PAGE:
However, the race’s last of three caution periods began to unfold on Lap 190 when the right rear wheel of the No. 7 Arrow McLaren SP Chevrolet driven by Felix Rosenqvist worked free from its hub assembly in Turn 3. Rosenqvist returned to his pit box safely for service.
On the ensuing restart on Lap 197, Newgarden was content to let Sato lead to insure he had plenty of fuel for an all-out dash to the checkered. Newgarden’s patience ended on Lap 202 when he rocketed past “Taku” for the lead.
O’Ward, meanwhile, had begun to stalk Newgarden. On Lap 225, he tried to pass Newgarden for the lead with a daring outside move in Turn 1 but was parried. O’Ward then sealed the deal by diving inside Newgarden for the lead in Turn 3 on the same lap and began to pull away. Pato’s winning average speed was 169.360 mph, as Chevrolet ended Honda’s three-race winning streak to start the season.
“Yeah, Josef was riding not as low as my car liked to ride,” O’Ward said of the winning pass. “I was just watching what he was doing. I was hanging back because I had to hit a number of fuel. It’s a lot harder whenever you’re in clean air.
“Once they let me loose and said, ‘You know what to do,’ is where I really closed it up. I think it took maybe one or two laps. But he’s someone I can really trust when I’m racing. Around this place, you’re going 210, 220 plus miles an hour, you need someone that can race you hard but clean. Josef is someone that has always raced me very, very clean. It’s someone that I highly respect a lot. Honestly, it was really cool to have the battle of the win with him.”
Newgarden said Cindric’s strategy was sound. “We were saving more fuel than anybody, just going that little bit longer which enabled us to do what we were doing,” Newgarden said. “We were kind of working towards the back end of this race all day _ kind of the boring way to hit it, but it’s effective.
“I just didn’t have pace at the end. I had positioning. I, for whatever reason, didn’t have the pace. I was really positive on the approach. I always am. I feel confident in what we’re doing. I always feel big confidence in Tim and the boys on pit lane. They crush it pretty much every time. There’s no lacking of confidence there. We’ll figure it out. I was really proud of the team. They stuck to it.”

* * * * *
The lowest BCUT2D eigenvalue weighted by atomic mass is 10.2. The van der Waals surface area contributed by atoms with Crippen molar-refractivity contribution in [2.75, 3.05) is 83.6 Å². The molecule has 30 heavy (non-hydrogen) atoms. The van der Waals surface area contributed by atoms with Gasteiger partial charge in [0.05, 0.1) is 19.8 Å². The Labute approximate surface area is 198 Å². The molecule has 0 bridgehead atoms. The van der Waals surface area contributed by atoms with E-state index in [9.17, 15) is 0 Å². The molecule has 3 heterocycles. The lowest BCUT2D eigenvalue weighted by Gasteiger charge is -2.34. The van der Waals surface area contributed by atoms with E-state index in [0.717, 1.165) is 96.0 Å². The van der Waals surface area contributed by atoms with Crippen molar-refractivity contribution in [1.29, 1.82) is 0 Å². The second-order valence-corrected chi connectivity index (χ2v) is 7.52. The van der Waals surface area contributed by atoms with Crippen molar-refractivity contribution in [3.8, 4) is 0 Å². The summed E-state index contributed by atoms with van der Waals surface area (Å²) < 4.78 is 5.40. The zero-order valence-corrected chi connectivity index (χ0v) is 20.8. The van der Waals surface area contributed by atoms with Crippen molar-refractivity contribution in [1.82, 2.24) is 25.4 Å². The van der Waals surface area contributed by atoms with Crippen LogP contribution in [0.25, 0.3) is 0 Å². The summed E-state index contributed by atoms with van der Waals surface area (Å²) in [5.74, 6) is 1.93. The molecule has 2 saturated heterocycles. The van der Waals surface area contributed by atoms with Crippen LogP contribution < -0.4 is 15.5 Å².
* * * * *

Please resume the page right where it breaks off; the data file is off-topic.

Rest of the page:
O’Ward finished fourth in the 2020 driver’s championship after winning Indy 500 and series Rookie of the Year honors for Arrow McLaren SP. McLaren Racing formed its new domestic open-wheel partnership with the team founded in 2001 by former INDYCAR driver Sam Schmidt after the 2019 season. Schmidt and business partner Ric Peterson remain co-owners Arrow McLaren SP, led by President Taylor Kiel, O’Ward’s strategist.
The victory also will allow Pato to cash-in on a preseason offer from Californian Zak Brown, chief executive of McLaren Racing. Brown, who oversees worldwide motorsports for the organization founded by the late Bruce McLaren, promised Pato a test drive in a McLaren Formula 1 car would come gift-wrapped with his first INDYCAR victory. Brown, in fact, tweeted post-race that O’Ward would get that test at the season-ending Abu Dhabi round of the FIA F1 World Championship Dec. 10-12.
“Yes, he’s going to pay up!” O’Ward said a smile during his post-race presser. But O’Ward was truly focused on enjoying the moment with the INDYCAR team where he finally has found career stability.
“It feels well-earned,” O’Ward said. “It’s a race win that no one can take away from us by saying, ‘You won it because you were lucky.’ I truly feel like we earned it based on pace, pit stops and the job that I did on-track. Without the overtakes that we did, we probably wouldn’t have had a chance.
“I couldn’t be happier for the group of guys. We’re going to take it in. But we’ve got a long way to go in the championship. The Month of May (at Indianapolis Motor Speedway) is coming up, going to be very busy. We need to be on top of our game. We’re going to try to rack up as many more wins as we can. If we can’t do that, score as many points as we can.”
That said, O’Ward also sought to temper speculation about an impending F1 career with McLaren.
“Man, I mean, my heart’s with INDYCAR,” said O’Ward, who made seven series starts with Carlin in 2019. “It’s just great racing and it’s so, so competitive. I think for a driver there is nothing harder in the world. I think many drivers can agree with me that have come from Formula 1 to INDYCAR, back to Formula 1.
“You know what, Formula 1 is the peak of technology. Everybody wants to go there. If the opportunity ever came by Zak, he said, ‘There’s a seat open. I want you in my team,’ I’d be pretty dumb not to take it because it would just be a crazy opportunity. They don’t come often.
“Right now I’m focused on the job that I have in INDYCAR. I want to make the best of it. I know my goals are very clear with the team. I know the team goals are basically what mine are. We all want to be competing against the best drivers, the best teams. But it’s not easy competing against the Penskes, the Andrettis, the Ganassis…that have been taking control of the series for the last two decades. We’re pushing hard and we’re improving and we have to continue focusing. If there’s a time to push, it’s right now.”